I am working on accepting that in times of stress, my way of coping is to eat. I might always have this food-mood connection. But what am I doing to manage it? I’m cooking, stocking the fridge with healthy foods, and allowing myself to eat chocolate and soothe myself with food if I need to. I refuse to get angry at myself and my body. We’re a team!
I know this is a rant, but I just wanted to share what I’m going through, because perhaps you, too, eat when you’re stressed. It’s OK if you do. The key is to not get upset with yourself, and at least recognize that you’re doing this. That’s all. Information is power. Perhaps next time a wave of stress hits you, you’ll better manage it with a walk around the block or a bath. But for now, food will have to do. Again, it’s OK. Just be aware.
Nobody’s perfect, certainly not me. Even someone who knows about nutrition struggles with the same things everyone else does (Hello, that’s why we go into nutrition…to help others!)
How do you handle stress?
Ah, trigger foods. We all have them. Our preferences usually fall into two groups: salty and sweet. In times of high stress, you’ll most likely go for one or the other. Like the age old debate of chocolate vs. vanilla, you’re either sweet or salty. Chocolate bar vs. oil & vinegar potato chips? What do you reach for?
Me, I’m a sweets girl. Always have been, probably always will be. But the thing is, I’ve started to ALSO incorporate the salty…crackers with hummus, salty potato chips. So now I’m playing for both teams.
I’m bringing this up because I’ve been pretty stressed out the past 2-3 weeks. Starting with my Chemistry exam (which I aced, thank you very much) and ending today (my Diet Assessment midterm), I’ve been a little, how do you call it?..tense.
If you’ve read my blog, you’ll know that I’m an emotional eater (and binge eater, but no binges as of late). When I get stressed, I turn to food to comfort me. Some people drink alcohol, others run 6 miles, and other smoke cigarettes. Me, I eat.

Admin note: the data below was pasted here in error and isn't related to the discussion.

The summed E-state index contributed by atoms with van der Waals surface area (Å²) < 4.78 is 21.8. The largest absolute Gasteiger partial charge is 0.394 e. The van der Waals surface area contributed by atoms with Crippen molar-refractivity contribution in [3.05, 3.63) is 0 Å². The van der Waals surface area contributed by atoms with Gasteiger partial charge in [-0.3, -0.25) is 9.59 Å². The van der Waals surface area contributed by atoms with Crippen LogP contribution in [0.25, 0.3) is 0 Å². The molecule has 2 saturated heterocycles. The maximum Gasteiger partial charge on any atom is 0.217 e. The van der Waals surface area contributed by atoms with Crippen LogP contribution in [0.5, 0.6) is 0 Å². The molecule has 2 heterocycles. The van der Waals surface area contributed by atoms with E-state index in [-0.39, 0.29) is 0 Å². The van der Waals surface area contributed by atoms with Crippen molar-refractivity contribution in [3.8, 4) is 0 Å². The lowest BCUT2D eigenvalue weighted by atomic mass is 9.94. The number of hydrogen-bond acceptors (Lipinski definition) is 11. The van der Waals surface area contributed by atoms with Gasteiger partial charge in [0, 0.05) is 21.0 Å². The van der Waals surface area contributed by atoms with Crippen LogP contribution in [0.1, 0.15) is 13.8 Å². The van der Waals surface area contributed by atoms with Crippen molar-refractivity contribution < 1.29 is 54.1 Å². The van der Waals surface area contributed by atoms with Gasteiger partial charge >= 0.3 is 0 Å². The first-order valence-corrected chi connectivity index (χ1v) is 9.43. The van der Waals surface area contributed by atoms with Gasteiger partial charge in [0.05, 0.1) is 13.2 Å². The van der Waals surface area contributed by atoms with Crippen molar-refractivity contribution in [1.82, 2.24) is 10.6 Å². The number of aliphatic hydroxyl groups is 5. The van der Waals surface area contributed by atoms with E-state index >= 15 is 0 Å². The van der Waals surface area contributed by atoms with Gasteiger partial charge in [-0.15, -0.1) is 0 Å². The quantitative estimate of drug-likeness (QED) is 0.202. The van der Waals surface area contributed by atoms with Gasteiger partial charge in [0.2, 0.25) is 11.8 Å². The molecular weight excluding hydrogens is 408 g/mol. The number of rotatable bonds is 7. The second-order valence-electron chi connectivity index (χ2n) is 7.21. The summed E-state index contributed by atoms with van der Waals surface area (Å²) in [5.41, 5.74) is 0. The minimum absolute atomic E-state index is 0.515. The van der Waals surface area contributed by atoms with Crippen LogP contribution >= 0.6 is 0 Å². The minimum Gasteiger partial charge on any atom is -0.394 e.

I used to be OK with just dark chocolate. And then the chips and hummus snuck in.
I found I was eating all of them pretty uncontrollably, especially when I wasn’t hungry. I’d use food as a procrastination tool–after all, if I was eating, then I couldn’t be doing work. Staring at the bottom of a hummus container equally comforted me and made me feel like crap at the same time.
So, a wise woman (my mother) told me: “You’re setting yourself up for failure. You need to remove the triggers.” Light bulb moment!
So this past weekend I did. I dumped the chocolate, the hummus, the chips. Why is this OK for me? I’m not saying that I can never have chocolate, chips and hummus ever again, or that I’m “bad” for eating too much of it. It’s OK because I know if at any time I want chocolate (or whatever), I give myself permission to go out and get it (I do live near like 5 amazing bakeries). But in the house–nuh uh, not now.
And you know, it’s worked. I find myself turning to food less, because, let’s face it, it’s difficult to drown your sorrows in a pile of carrot sticks.
My question: If you know you have trigger foods, how you can you set yourself up for success around them?
Yes, I know I’ve neglected you since Thanksgiving. It’s been crazy hectic in my life, and I needed to take a little break and get things in order. I’d rather write when I’m feeling inspired rather than rush to put something together just for the sake of it.
Today, I have a VERY important annoucement. I am OFF dieting. Yup, you heard me. O-F-F D-I-E-T-I-N-G. No more. Nada. And guess what else is really shocking? I’ve been eating sugar. Yup. I’ve been eating sugar EVERY DAY for the past 2 weeks and it’s been AWESOME. Seriously, I LOVE chocolate. I forgot how much. Do you want to know how many times I’ve had a binge? NONE. Zip. And do you want to know how happy I am? Extremely. Immensely. So happy I want to run around nekkid. (not really, but you get the point)